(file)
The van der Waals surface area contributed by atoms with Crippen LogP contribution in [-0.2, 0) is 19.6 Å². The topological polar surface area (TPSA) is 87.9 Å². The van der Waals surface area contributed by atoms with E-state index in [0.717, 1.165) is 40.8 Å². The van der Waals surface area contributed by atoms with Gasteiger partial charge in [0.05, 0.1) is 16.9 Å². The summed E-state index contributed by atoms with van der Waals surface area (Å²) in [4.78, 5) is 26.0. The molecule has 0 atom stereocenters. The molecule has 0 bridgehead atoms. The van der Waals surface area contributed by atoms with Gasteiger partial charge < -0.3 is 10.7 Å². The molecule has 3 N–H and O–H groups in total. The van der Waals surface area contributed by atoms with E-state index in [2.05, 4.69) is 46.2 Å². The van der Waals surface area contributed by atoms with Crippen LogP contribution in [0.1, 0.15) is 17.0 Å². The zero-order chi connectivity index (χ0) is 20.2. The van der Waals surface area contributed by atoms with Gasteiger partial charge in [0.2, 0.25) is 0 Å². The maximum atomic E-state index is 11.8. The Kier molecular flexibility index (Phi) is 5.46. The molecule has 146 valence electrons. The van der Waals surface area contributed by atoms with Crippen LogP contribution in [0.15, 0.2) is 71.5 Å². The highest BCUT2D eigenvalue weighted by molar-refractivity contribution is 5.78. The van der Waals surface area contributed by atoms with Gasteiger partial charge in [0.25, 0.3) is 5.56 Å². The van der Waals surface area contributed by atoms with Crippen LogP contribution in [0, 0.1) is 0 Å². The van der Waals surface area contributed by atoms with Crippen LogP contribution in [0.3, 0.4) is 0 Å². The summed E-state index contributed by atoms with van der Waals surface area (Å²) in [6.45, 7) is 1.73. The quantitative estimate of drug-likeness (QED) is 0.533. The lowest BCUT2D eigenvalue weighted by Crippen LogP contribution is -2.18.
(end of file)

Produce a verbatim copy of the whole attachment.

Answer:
The van der Waals surface area contributed by atoms with Crippen LogP contribution in [-0.2, 0) is 19.6 Å². The topological polar surface area (TPSA) is 87.9 Å². The van der Waals surface area contributed by atoms with E-state index in [0.717, 1.165) is 40.8 Å². The van der Waals surface area contributed by atoms with Gasteiger partial charge in [0.05, 0.1) is 16.9 Å². The summed E-state index contributed by atoms with van der Waals surface area (Å²) in [4.78, 5) is 26.0. The molecule has 0 atom stereocenters. The molecule has 0 bridgehead atoms. The van der Waals surface area contributed by atoms with Gasteiger partial charge < -0.3 is 10.7 Å². The molecule has 3 N–H and O–H groups in total. The van der Waals surface area contributed by atoms with E-state index in [2.05, 4.69) is 46.2 Å². The van der Waals surface area contributed by atoms with Crippen LogP contribution in [0.1, 0.15) is 17.0 Å². The zero-order chi connectivity index (χ0) is 20.2. The van der Waals surface area contributed by atoms with Gasteiger partial charge in [0.2, 0.25) is 0 Å². The maximum atomic E-state index is 11.8. The Kier molecular flexibility index (Phi) is 5.46. The molecule has 146 valence electrons. The van der Waals surface area contributed by atoms with Crippen LogP contribution in [0.15, 0.2) is 71.5 Å². The highest BCUT2D eigenvalue weighted by molar-refractivity contribution is 5.78. The van der Waals surface area contributed by atoms with Gasteiger partial charge in [0.25, 0.3) is 5.56 Å². The van der Waals surface area contributed by atoms with Crippen LogP contribution in [0, 0.1) is 0 Å². The van der Waals surface area contributed by atoms with Crippen LogP contribution in [0.3, 0.4) is 0 Å². The summed E-state index contributed by atoms with van der Waals surface area (Å²) in [6.45, 7) is 1.73. The quantitative estimate of drug-likeness (QED) is 0.533. The lowest BCUT2D eigenvalue weighted by Crippen LogP contribution is -2.18.